When children or adolescents present complaining of heart palpitations, first determine just what they are describing. “Heart palpitation” is a very vague term and could mean anything: Patients might say their “heart is racing,” they feel like they “skipped a heartbeat,” or it could just be a greater awareness of their heart beating.
A comprehensive history is important in determining the possibility of a significant arrhythmia. Every child walking in with a history of palpitation does not have a cardiac arrhythmia.
Significant arrhythmias are far fewer in children than adults. More common in children are noncardiac issues, such as heart palpitations associated with anxiety and panic attacks or minor arrhythmias such as premature atrial and ventricular beats.
Normal heart rhythm is sinus rhythm, and sinus tachycardia is not a problem most of the time. Sinus tachycardia has many possible etiologies. It can occur when a child or adolescent exercises, feels anxious, or is running a fever. Fortunately, sinus tachycardia is not something we normally worry about. Children are easily excited and may experience their heart racing. They may report that they feel short of breath during an episode, which may point to anxiety. In some cases, excessive caffeine intake may be responsible for these symptoms.
Ask about onset and duration of symptoms during history taking. For example, patients who report a rapid heartbeat that lasts a half-hour or longer are more of a concern than those who report a few minutes or seconds of symptoms where it feels like “their heart is popping out of their chest.” Also inquire about dizziness, which could indicate their blood pressure falls during an episode.
Pediatricians who feel comfortable addressing cardiac issues should try to differentiate benign sinus tachycardia from the more concerning forms: supraventricular tachycardia and ventricular tachycardia.
If parents report the child's heart was racing and it was 120 beats per minute (bpm), you can reassure them. If the heart rate is 120, 130, 140, 150, or even 160, it is generally nothing to worry about—it is bound to be sinus tachycardia. Even very fast sinus tachycardia may be normal given the circumstances. For example, a 16-year-old athlete at the peak of physical activity might have a heart rate closer to 190 or 200 bpm. That is fast, but it is appropriate for the age and level of activity.
More worrisome is supraventricular tachycardia (SVT), which has an entirely different mechanism in terms of electrophysiology of the heart, reentry being responsible for most. The electrical conduction system of the heart may have a bypass tract or a dual atrioventricular node which allows for reentry to occur. In general, the heart rate of 200 bpm or higher is likely to be SVT and warrants referral to a cardiac specialist.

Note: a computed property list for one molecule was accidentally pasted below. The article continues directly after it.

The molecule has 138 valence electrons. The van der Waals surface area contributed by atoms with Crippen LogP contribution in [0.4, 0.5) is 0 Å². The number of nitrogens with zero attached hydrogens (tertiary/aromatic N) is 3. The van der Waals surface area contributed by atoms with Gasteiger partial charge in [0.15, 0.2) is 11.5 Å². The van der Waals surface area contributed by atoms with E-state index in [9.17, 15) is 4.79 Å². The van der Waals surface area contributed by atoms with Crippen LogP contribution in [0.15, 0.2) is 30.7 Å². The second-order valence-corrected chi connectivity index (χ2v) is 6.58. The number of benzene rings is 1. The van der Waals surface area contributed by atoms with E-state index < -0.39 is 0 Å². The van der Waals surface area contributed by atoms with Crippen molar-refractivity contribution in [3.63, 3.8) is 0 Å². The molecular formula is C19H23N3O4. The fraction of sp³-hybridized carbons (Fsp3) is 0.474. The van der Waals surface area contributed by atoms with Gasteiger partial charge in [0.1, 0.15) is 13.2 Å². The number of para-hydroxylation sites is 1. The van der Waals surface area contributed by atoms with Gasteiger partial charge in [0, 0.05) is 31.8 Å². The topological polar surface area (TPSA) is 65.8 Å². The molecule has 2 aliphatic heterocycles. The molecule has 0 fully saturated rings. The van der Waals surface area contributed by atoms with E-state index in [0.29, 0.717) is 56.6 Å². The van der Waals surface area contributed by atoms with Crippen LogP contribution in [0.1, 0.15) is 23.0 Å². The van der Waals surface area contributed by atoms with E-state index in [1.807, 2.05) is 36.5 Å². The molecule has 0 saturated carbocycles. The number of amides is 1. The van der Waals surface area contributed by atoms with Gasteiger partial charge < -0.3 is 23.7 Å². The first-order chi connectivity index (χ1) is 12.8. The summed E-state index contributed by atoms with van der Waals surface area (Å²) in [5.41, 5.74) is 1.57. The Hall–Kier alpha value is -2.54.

Patients with heart rates falling in the in-between range (170-200 bpm) may have sinus tachycardia or SVT and should also have a work-up. Attempting to document the rhythm during episodes becomes important in these children.
SVT can occur in children of any age, including newborns and infants. It usually starts abruptly and unpredictably—out of the blue, the heart starts racing. The child can be completely inactive at the time. For a minority, exercise may be the trigger. The rapid heartbeat may be short or last for many hours, and then the episode stops as suddenly as it started. It is not life threatening unless the child is in incessant SVT for hours.
A routine ECG can sometimes help pediatricians with their differential diagnosis. Markers, such as a bypass tract, can show up on the ECG tracing. If a pre-excitement pattern is seen, further work-up may be needed, even in asymptomatic children incidentally discovered on routine testing for other reasons. Unequivocal diagnosis of SVT requires ECG documentation of the abnormal rhythm during an episode.
Because episodes of SVT tend to be unpredictable, trying to record the rhythm during the episode is not an easy exercise. One solution is to ask parents to record the child's pulse rate or heart rate during an episode, while the patient is complaining of symptoms. Going to the nearest emergency department increases the possibility of ECG identification of the SVT.
A pediatrician can also prescribe 24-hour Holter monitoring to try to catch an episode. If a patient is referred to a pediatric cardiologist, the patient is often monitored for a longer period of time in an attempt to catch the arrhythmia, such as 48-72 hours. Another helpful device is a loop recorder, which is worn constantly; it records and erases the ECG data after each half-hour. Parents are instructed to save the data after the episode by pushing a button. The data can then be transmitted to the monitoring company via telephone. The signal is turned into an ECG rhythm strip and sent to the physician for further analysis and necessary action.